The area around lake Suwako is abundant with natural beauty, hot springs and historic sites, but for many the main reason to visit is the famous Suwa Taisha or the Grand Shrine of Suwa – one of the oldest and most interesting Shinto shrine complexes in Japan.
Similarly to the Grand Shrine of Ise, Suwa Taisha has two main sites, and within each site there are two separate shrines, which gives four shrines in total. If you’re travelling by public transit, visiting them all may take up the whole day. I had my own wheels, so in one day I did all four, plus Takashima castle and Manji-no Sekibutsu.
Kamisha, or Upper Shrine
Upper shrine is located south of the lake and consists of Maemiya and Honmiya, of which Maemiya (although it served as an auxiliary structure for Honmiya later) was founded first and is the oldest of all shrines of Suwa. This is where I started my visit from.
The buildings here are simple and few, and visually Maemiya is the least impressive of all the four shrines, but I liked it the most. It’s old and powerful – a good place to meditate.
Located two kilometers away from Maemiya on the same side of the lake, Honmiya is a bigger site and the buildings here are visually more appealing. As it is often the case with Japan’s oldest shrines, Honmiya doesn’t have a honden (the building that enshrines the main deity). This usually happens because some natural object or location (a mountain, a cave, a waterfall) embodies the deity instead. Presently the nearby mountain – Mount Moriya – is recognized as such an object for Honmiya shrine, but before the early Meiji era it was a living person, the shrine’s high priest (Ohori).
Ohori was chosen at a young age from the boys of Suwa clan and after being ordained was considered the physical manifestation of the god himself. Purification and ordainment rituals were held at Maemiya, which also served as a residence for Ohori from that point on.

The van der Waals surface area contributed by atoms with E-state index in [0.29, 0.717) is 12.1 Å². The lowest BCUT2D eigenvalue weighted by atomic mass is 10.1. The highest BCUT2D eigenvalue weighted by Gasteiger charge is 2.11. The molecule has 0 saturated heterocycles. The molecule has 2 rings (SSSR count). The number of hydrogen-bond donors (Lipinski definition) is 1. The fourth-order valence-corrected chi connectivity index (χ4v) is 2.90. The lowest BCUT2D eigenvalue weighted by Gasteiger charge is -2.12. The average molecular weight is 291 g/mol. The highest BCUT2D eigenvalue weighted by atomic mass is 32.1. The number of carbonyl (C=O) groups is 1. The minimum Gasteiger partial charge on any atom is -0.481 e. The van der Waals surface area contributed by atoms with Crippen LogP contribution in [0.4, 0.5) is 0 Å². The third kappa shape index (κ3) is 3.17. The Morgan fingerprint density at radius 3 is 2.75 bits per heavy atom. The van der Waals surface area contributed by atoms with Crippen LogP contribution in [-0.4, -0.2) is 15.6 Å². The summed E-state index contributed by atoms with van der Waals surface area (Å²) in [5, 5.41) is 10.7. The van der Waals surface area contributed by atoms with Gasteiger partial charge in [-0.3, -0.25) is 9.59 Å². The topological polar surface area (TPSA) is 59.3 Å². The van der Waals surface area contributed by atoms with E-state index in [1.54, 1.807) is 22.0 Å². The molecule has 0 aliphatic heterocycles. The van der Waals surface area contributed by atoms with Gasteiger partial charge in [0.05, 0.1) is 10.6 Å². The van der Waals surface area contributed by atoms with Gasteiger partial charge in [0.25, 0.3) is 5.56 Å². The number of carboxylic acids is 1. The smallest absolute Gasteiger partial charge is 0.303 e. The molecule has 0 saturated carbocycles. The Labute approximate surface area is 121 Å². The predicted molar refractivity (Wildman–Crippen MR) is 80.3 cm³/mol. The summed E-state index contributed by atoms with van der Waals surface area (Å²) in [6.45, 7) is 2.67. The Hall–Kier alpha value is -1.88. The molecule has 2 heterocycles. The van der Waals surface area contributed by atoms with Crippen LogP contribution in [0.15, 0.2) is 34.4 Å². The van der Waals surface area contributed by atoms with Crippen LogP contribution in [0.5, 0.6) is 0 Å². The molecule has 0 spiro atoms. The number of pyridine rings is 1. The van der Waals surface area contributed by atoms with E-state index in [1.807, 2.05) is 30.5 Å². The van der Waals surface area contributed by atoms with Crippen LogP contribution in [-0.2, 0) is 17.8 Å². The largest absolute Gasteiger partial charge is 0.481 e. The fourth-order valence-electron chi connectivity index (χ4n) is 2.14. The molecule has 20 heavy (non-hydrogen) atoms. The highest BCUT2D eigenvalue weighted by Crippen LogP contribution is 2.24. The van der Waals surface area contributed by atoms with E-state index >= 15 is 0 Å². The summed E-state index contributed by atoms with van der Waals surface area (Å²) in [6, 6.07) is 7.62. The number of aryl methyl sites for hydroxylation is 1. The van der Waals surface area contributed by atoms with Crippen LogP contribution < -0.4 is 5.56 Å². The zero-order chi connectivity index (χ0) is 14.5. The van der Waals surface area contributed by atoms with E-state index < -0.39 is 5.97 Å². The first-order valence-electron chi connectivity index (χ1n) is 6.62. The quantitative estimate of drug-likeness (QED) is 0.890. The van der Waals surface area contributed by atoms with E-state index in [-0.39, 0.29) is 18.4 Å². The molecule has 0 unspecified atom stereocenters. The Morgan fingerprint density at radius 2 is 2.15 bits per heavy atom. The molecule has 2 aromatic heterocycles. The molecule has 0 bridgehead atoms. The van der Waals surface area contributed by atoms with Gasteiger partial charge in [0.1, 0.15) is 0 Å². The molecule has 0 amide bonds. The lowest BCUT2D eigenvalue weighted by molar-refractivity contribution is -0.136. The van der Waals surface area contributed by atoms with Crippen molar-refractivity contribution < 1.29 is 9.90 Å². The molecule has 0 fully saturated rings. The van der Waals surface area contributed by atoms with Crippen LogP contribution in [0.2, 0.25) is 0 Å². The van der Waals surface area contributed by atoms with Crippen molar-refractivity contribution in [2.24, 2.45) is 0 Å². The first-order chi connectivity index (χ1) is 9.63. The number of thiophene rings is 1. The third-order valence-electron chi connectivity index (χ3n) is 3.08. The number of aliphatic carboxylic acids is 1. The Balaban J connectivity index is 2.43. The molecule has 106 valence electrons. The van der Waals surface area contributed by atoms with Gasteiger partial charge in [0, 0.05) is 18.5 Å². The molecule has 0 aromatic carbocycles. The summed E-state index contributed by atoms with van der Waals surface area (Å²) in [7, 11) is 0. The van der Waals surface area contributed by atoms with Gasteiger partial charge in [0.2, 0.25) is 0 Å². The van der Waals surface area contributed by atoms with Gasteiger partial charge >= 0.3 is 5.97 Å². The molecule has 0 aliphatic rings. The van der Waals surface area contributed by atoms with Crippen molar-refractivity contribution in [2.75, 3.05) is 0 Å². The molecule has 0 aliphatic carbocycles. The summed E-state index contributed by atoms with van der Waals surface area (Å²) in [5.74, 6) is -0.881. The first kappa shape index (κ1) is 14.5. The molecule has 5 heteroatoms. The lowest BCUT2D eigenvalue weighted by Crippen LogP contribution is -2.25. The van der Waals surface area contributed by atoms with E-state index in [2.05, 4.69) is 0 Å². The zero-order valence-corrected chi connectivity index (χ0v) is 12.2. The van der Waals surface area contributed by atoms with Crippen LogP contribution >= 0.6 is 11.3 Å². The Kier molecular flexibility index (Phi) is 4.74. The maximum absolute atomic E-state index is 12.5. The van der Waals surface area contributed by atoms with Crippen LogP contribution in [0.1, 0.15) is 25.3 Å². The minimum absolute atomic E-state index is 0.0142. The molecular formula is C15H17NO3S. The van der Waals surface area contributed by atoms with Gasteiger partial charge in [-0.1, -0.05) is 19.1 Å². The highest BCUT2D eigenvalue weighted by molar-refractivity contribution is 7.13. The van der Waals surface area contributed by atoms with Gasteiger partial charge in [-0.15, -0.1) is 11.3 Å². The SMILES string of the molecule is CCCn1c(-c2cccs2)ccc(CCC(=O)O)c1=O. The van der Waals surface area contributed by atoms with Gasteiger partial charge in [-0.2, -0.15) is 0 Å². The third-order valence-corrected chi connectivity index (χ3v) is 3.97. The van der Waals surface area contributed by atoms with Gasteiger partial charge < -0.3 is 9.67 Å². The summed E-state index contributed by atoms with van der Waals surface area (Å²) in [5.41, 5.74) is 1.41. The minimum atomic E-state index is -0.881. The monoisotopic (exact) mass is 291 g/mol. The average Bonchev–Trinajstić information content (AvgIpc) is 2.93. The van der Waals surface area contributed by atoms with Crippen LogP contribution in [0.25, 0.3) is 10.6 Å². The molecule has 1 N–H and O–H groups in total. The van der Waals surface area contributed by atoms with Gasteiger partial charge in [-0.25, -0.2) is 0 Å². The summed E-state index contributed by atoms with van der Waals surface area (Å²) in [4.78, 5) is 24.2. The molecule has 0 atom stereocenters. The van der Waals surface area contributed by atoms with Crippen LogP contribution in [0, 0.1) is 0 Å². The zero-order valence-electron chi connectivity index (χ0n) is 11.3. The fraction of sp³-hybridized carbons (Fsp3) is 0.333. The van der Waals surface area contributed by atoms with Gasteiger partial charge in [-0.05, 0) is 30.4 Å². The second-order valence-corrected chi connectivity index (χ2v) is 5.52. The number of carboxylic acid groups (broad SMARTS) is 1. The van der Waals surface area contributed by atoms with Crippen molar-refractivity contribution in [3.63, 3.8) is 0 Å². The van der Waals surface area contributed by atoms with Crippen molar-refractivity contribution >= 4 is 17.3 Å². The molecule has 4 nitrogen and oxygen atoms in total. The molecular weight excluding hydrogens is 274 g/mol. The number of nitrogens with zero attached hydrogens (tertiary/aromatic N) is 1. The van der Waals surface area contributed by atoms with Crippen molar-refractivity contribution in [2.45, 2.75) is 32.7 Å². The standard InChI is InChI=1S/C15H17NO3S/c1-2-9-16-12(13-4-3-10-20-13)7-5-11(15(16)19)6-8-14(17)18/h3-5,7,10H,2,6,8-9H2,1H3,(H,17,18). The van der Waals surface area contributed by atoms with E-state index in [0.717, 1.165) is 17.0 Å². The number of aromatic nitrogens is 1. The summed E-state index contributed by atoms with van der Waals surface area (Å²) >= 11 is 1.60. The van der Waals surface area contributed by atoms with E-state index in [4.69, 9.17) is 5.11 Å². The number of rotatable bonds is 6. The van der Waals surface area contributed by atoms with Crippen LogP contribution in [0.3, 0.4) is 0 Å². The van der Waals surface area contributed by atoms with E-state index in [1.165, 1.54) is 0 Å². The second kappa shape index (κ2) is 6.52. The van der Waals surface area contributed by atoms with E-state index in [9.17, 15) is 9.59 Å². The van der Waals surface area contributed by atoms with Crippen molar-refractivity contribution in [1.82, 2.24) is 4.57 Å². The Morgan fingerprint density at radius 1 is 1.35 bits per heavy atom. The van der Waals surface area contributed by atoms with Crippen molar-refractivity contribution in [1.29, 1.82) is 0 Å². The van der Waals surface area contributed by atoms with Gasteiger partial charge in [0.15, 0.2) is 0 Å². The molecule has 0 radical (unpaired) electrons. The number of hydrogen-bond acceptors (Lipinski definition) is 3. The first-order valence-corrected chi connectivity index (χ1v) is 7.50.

The tradition completely died with the last Ohori of Suwa, who passed away in 2002.
Shimosha, or Lower Shrine
Shimosha is located on the opposite side of the lake and consists of two shrines: Akimiya and Harumiya. Historically there was little connection between Upper and Lower complexes, this is why the shrines of Shimosha feel very different from those of Kamisha – less mysterious, perhaps, but still very much worth seeing.
Harumiya is located one kilometer away from Akimiya and looks very similar to it – all the same buildings, just on a slightly smaller scale.
Any account of Suwa Taisha would be incomplete without mentioning the onbashira – four wooden pillars that stand on four corners of each shrine (other shrines in the region also feature the onbashira, but the pillars at Suwa Taisha are the most renowned). The original purpose of the pillars is unclear, but every six years (on the year of Tiger and Monkey) a new set of pillars is erected during the Onbashira festival, and this has been going on for about 1200 years.
The festival is very famous not only because felling, pulling, and erecting of the wooden logs is a huge spectacle, but also because of associated dangers: there’s a tradition among the locals to ride the logs as they are being pulled down the mountain and dragged to the shrines, so every time a number of people gets injured or even killed. Onbashira festival has a reputation of being one of the most dangerous in Japan.
The next Onbashira festival is to be held in 2022.
There is another place of interest close to the Harumiya shrine: the Manji Stone Buddha.